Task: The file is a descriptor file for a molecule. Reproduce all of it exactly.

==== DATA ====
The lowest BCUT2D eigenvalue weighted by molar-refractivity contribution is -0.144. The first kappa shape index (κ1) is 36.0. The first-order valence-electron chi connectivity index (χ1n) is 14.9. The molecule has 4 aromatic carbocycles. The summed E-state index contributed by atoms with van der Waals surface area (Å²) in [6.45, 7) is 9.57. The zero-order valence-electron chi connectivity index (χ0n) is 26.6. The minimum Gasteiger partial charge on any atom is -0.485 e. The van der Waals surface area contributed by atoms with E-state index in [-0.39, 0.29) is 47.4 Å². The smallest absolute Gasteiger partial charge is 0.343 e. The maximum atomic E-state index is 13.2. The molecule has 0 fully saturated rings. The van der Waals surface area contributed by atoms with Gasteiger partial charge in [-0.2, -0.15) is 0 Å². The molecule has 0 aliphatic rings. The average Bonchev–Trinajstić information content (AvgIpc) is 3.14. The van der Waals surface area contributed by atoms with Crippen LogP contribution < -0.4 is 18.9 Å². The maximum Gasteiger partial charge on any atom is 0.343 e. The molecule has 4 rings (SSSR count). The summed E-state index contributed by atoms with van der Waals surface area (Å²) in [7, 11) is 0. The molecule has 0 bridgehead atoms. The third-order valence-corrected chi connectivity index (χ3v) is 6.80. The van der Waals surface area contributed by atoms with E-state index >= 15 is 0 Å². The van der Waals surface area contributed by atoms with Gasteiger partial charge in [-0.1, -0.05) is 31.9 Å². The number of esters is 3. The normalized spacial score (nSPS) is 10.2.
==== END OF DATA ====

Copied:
The lowest BCUT2D eigenvalue weighted by molar-refractivity contribution is -0.144. The first kappa shape index (κ1) is 36.0. The first-order valence-electron chi connectivity index (χ1n) is 14.9. The molecule has 4 aromatic carbocycles. The summed E-state index contributed by atoms with van der Waals surface area (Å²) in [6.45, 7) is 9.57. The zero-order valence-electron chi connectivity index (χ0n) is 26.6. The minimum Gasteiger partial charge on any atom is -0.485 e. The van der Waals surface area contributed by atoms with E-state index in [-0.39, 0.29) is 47.4 Å². The smallest absolute Gasteiger partial charge is 0.343 e. The maximum atomic E-state index is 13.2. The molecule has 0 fully saturated rings. The van der Waals surface area contributed by atoms with Gasteiger partial charge in [-0.2, -0.15) is 0 Å². The molecule has 0 aliphatic rings. The average Bonchev–Trinajstić information content (AvgIpc) is 3.14. The van der Waals surface area contributed by atoms with Crippen LogP contribution < -0.4 is 18.9 Å². The maximum Gasteiger partial charge on any atom is 0.343 e. The molecule has 4 rings (SSSR count). The summed E-state index contributed by atoms with van der Waals surface area (Å²) in [7, 11) is 0. The molecule has 0 bridgehead atoms. The third-order valence-corrected chi connectivity index (χ3v) is 6.80. The van der Waals surface area contributed by atoms with E-state index >= 15 is 0 Å². The van der Waals surface area contributed by atoms with Gasteiger partial charge in [-0.1, -0.05) is 31.9 Å². The number of esters is 3. The normalized spacial score (nSPS) is 10.2.